The Act further said: “The authority, if satisfied that the person desirous of resettlement in or permanent return to the state has a bona fide intention for such resettlement or permanent return to the state and was a state subject of class I or class II before May 14, 1954, and had migrated after March 1, 1947, or is a descendant, wife or widow of such state subject as the case may be, shall recommend such person to the government for grant of a permit for resettlement in or permanent return to the state”. Besides, the Act required the prospective returnees to fill a form of “Oath of Allegiance” both to the Constitution of India and J&K Constitution of 1957.

It is too well known that the Act had further widened the already rather wide gulf between Jammu province and Kashmir region. The Congress, the BJP and the J&K National Panthers Party (JKNPP) all vehemently opposed the Resettlement Act. Contrarily, all the Kashmir-based legislators supported to the hilt the return of the J&K Muslims from Pakistan and their settlement in Jammu as almost 99.99% were from Jammu.

The Kashmir-based National Conference all through defended the Resettlement law saying Section 6 of the J&K Constitution and the second proviso to Article 7 of the Indian Constitution provided for such a law. The upshots of the National Conference all along had been: (1) “Both the Constitutions – Constitution of India and Constitution of J&K — had empowered the J&K Assembly to make a law for the return of these migrants” and (2) “there is also a provision in the Constitution of India which says that upon their return, these migrants will get rights of Indian citizens and, under the J&K Constitution, they will get rights of J&K citizens”.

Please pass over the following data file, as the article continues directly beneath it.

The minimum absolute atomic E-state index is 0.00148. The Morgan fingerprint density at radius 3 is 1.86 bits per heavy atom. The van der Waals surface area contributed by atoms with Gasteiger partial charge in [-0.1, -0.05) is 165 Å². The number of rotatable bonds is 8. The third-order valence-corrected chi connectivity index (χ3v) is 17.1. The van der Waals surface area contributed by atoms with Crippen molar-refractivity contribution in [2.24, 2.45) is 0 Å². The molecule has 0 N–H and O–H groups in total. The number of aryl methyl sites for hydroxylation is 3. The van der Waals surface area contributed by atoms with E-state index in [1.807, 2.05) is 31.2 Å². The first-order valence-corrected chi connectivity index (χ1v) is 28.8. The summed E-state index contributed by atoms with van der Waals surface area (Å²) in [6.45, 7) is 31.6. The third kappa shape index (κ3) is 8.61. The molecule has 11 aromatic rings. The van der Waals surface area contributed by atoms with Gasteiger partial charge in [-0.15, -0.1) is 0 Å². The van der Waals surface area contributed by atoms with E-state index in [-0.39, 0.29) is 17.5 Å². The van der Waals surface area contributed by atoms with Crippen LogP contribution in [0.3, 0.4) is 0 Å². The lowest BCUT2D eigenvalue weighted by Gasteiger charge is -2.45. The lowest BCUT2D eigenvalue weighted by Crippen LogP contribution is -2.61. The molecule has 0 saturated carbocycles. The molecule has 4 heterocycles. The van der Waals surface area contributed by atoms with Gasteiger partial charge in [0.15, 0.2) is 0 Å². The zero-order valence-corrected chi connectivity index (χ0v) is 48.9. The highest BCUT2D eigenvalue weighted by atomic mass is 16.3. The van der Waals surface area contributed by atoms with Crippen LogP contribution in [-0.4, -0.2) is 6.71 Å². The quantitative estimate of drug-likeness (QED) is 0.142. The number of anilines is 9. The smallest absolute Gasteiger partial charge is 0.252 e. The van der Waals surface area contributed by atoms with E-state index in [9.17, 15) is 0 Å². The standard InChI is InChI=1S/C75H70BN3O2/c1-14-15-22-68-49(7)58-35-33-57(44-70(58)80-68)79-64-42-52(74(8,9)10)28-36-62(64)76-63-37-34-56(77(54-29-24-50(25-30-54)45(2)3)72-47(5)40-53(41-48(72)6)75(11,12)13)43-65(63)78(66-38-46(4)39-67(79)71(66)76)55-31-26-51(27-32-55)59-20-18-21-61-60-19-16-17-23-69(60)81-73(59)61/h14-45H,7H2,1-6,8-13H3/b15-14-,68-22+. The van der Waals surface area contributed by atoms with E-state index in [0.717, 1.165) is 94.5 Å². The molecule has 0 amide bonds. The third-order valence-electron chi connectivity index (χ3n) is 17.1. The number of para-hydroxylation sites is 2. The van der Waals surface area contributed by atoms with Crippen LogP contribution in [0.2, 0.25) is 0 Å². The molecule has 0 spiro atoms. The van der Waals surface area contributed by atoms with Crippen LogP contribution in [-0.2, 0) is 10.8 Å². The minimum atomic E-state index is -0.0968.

If, on the one hand, the Government of India approached the Supreme Court to ascertain its opinion on the Resettlement Act, on the other, the JKNPP also challenged it in the apex court in 1982 itself. Not just this. The BJP national president, Atal Bihari Vajpayee, also challenged the Act in the same court and in the same year. He became an intervener.

Their move clicked partially as the apex court stayed the operation of the Resettlement Act. The apex court took 19 long years to hear the case but didn’t decide this way or that way. In the meantime, JKNPP leader, Harshdev Singh, again filed a writ petition against the Act.

On August 16, 2016, the apex court not just indicated that it could send the whole case to its constitutional bench, but also suggested that the “people of J&K, who migrated to Pakistan, could be considered for their return but not their descendants”. The Supreme Court again heard the case in December 2018 and on January 7, 2019. Earlier in 2001, the Supreme Court had returned the reference to the President with just three words: “Returned, respectfully, unanswered”.

The Narendra Modi government deserves kudos for scrapping the J&K Resettlement Act and other 152 J&K laws, which had held Jammu, Kashmir and Ladakh aloof from the national mainstream.